Talk:Rock Creek Park
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Once again we enter that prima grey area, the verifiability of a legend. I think that it can be verified that the legend exists. However, obviously it would be much harder to verify whether the legend has any factual basis; if this could be done, it would be more than a mere legend. So, what are legitimate verifiability standards for proving a legend exists as a legend, so that I can't just start a legend that says "My Town Hall is haunted!"
This article only mentions the portion of Rock Creek Park in the District of Columbia. Only half of the park is in the District (the half under the management of the National Park Service). The other half of the park is in Montgomery County, Maryland under the management of the Maryland-National Capital Park and Planning Commission (MNCPPC). These portions of the park include Lake Needwood, Lake Frank, and Meadowside Nature Center. The Rock Creek Trail begins at Lake Needwood and follows along the creek all the way to the National Zoo. This is important information about the park, not included in the article.
22.214.171.124 06:27, 31 December 2006 (UTC)Ben
need new map
could we please have a better, more detailed map that shows the whole length of the park? (instead of what we have now, which is just a general map of the USA that shows approximately where DC is?) --thanks! —The preceding unsigned comment was added by 126.96.36.199 (talk) 04:38, 7 February 2007 (UTC).
It used to say: "majority of foreign embassies are located to the west, as well as in Georgetown."
This is NOT true. According to my calculations 115 of the 180 embassies in DC are actually located east of the park. Many of those being in the Kalorama neighborhood( east of rock creek).
WikiProject class rating
This article was automatically assessed because at least one WikiProject had rated the article as stub, and the rating on other projects was brought up to Stub class. BetacommandBot 16:06, 9 November 2007 (UTC)
Sitting president under direct fire
The article states that Lincoln was the second sitting president to come under direct enemy fire (during the Battle of Fort Stevens). Who was the first? I think that this may be incorrect. As far as I know Lincoln was the only sitting president to come uder direct enemy fire. 188.8.131.52 (talk) 17:56, 4 March 2009 (UTC)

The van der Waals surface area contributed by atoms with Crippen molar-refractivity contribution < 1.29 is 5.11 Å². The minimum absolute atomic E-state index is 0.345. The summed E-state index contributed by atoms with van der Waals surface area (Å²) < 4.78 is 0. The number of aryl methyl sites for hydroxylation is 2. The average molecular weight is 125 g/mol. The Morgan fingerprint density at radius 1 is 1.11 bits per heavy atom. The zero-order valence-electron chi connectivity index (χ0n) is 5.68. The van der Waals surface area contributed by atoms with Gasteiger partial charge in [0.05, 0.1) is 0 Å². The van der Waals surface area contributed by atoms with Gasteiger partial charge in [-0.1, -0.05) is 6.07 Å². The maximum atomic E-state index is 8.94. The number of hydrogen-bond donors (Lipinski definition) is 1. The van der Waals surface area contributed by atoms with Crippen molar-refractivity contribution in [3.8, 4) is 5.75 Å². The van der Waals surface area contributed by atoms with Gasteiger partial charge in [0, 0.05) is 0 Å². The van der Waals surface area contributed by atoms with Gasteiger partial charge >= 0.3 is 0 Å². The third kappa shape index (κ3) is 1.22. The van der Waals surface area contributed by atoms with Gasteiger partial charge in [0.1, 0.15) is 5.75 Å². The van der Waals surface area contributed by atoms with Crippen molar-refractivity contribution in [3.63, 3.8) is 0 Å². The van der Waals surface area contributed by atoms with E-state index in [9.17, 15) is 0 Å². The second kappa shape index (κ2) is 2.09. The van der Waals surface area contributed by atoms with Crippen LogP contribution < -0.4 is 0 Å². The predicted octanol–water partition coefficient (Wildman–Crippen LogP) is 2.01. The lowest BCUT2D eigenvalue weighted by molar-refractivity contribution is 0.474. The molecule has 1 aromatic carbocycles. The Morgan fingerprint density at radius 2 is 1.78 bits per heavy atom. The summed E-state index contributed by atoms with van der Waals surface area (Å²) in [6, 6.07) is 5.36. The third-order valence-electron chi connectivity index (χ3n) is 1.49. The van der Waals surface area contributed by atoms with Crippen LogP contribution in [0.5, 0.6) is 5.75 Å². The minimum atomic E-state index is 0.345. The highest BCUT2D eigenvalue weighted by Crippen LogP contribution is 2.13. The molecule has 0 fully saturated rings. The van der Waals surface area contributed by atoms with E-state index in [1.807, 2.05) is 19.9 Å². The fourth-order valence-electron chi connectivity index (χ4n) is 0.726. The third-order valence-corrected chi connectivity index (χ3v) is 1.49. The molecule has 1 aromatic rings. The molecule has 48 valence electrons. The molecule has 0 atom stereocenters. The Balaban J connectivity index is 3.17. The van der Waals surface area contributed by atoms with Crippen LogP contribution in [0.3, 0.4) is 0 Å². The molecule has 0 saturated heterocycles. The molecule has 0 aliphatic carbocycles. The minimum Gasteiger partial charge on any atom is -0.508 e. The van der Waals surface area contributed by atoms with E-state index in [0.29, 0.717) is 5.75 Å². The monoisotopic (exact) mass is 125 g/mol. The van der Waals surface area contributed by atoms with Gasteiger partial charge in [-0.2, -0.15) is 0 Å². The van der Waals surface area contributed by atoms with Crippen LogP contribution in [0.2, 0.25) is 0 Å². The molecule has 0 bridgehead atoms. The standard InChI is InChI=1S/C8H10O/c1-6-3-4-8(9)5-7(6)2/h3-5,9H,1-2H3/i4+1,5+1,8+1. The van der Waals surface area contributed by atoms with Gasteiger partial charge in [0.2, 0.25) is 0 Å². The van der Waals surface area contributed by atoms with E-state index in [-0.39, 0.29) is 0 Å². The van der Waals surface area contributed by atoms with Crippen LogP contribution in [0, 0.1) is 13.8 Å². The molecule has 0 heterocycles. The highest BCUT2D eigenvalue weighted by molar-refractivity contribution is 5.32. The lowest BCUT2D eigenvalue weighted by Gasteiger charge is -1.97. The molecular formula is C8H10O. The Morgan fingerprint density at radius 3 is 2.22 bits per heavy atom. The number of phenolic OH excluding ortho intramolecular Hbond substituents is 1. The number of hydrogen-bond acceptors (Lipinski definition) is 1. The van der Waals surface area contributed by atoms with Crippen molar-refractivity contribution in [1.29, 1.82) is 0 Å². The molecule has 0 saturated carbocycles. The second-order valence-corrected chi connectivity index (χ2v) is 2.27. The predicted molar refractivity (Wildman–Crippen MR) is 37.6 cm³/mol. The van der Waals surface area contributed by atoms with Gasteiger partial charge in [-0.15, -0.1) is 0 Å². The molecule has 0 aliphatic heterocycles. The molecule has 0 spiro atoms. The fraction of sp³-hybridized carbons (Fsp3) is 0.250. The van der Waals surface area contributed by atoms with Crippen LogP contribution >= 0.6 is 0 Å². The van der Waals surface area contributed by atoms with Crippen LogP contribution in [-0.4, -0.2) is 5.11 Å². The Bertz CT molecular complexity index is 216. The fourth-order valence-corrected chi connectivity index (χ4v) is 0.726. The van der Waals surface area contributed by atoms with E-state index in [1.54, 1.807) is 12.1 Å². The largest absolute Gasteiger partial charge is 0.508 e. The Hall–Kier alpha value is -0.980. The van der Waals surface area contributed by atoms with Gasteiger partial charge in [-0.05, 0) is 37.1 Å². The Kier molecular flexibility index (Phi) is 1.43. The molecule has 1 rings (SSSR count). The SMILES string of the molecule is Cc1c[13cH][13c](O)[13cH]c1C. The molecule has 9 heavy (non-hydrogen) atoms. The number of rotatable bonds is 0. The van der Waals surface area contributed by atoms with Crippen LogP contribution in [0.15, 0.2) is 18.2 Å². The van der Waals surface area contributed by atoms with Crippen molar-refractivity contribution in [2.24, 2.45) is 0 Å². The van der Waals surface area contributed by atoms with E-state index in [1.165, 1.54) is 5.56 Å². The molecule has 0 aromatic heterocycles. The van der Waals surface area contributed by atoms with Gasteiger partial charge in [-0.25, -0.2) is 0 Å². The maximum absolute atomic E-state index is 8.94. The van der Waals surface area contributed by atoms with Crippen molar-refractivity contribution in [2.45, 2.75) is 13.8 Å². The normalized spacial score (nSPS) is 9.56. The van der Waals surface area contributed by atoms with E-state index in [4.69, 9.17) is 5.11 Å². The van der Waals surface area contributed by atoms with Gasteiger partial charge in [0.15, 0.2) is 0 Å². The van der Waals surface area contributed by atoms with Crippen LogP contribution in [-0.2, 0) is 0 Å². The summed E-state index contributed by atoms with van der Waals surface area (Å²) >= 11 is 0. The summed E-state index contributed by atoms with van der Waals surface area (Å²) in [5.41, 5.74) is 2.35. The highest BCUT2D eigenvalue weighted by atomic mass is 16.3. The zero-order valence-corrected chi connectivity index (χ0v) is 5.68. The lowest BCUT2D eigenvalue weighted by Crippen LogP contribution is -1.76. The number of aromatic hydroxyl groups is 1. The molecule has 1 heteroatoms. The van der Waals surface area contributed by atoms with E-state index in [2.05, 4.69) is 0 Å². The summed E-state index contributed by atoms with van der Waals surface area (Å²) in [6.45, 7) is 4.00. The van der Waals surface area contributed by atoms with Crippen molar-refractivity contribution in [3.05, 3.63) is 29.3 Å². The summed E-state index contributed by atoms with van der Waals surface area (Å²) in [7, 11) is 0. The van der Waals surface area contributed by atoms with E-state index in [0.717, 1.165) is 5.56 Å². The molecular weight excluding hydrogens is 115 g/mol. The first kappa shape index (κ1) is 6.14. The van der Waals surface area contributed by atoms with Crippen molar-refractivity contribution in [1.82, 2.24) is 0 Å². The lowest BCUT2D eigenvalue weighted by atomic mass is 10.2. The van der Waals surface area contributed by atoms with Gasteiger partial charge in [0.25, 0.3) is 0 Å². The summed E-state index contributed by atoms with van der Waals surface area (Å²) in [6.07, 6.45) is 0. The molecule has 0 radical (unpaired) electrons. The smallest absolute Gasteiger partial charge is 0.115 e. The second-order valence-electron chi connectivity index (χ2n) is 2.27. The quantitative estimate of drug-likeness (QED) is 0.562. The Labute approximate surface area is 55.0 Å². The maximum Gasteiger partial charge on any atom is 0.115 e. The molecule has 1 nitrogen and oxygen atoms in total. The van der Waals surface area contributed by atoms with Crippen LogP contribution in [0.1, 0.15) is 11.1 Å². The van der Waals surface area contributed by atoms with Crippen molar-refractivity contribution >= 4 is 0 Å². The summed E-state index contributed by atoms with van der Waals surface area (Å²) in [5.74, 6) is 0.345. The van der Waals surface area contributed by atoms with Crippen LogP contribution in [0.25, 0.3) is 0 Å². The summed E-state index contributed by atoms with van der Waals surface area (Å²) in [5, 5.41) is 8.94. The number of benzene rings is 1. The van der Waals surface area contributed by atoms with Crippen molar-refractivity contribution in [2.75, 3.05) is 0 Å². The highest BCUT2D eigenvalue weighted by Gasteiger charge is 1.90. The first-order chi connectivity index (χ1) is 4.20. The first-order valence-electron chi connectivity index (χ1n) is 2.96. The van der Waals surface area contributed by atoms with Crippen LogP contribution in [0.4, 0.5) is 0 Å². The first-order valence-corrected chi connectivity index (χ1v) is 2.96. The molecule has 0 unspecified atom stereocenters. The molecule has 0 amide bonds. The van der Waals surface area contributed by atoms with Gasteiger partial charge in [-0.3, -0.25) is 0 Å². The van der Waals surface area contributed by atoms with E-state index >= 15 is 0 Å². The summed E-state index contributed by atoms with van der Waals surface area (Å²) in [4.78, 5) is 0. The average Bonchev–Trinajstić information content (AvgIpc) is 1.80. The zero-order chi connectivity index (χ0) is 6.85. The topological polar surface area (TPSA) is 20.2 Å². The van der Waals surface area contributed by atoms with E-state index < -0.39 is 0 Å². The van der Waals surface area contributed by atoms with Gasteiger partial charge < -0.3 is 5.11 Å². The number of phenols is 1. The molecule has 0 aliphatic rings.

- no authoritative citations, but this article from the Carroll County Times may be of interest.
I don't know why anybody insists on comparing the largest park in DC to Central Park, which is only NYC's fifth-largest park. If you're going to compare the size of Rock Creek to Central Park, it's fair to also compare it to NYC's largest park. —Preceding unsigned comment added by 184.108.40.206 (talk) 01:38, 29 March 2011 (UTC)
- It's not a size contest. It's a description comparing Rock Creek to the well known Central Park. Rock Creek is smaller than a *lot* of urban parks in the United States but this is not the place to list them. In fact there is an entirely separate article devoted to size rankings of urban parks, here. The original comparison was more apt and I will be changing it back. Thanks. JohnInDC (talk) 11:01, 29 March 2011 (UTC)
The article states that RCP is "more than twice the size of Central Park." That may not have been intended as a size contest, but it certainly sounds like one. It's also not very helpful - Central Park may be the most famous park in the world, but most readers haven't walked its metes and bounds and gained an intuitive feel for its size. For the vast majority of readers, stating the size in acres or "about 2.75 square miles" is a far more intuitive way to express the size of RCP. A comparison to Central Park comes across as boosterism and, yes, a size contest. —Preceding unsigned comment added by 220.127.116.11 (talk) 20:18, 31 March 2011 (UTC)
People keep adding parks or other sections of DC not connected to Rock Creek in any way. Example: it listed Glover Archbold Park as part of RCP even though there is about a mile of developed city and the Naval Observatory between them. Or, Meridian Hill Park, which is just a random developed park to mark the middle line of the District and again has no connection to Rock Creek other than being run by the park service (which is every park/monument in DC).
- In fact Glover-Archbold Park is administered as a part of Rock Creek Park. There are 98 separate tracts of land including traffic circles, triangles, parkways, etc. that are administered as part of Rock Creek Park by the NPS. Most of these are not contiguous with the main portion of Rock Creek Park. So, the question is whether this article is about the main park or about the NPS administrative units that make up Rock Creek Park. I don't believe that having physical separation is a valid criterion for determining what is and what is not part of the Rock Creek Park system.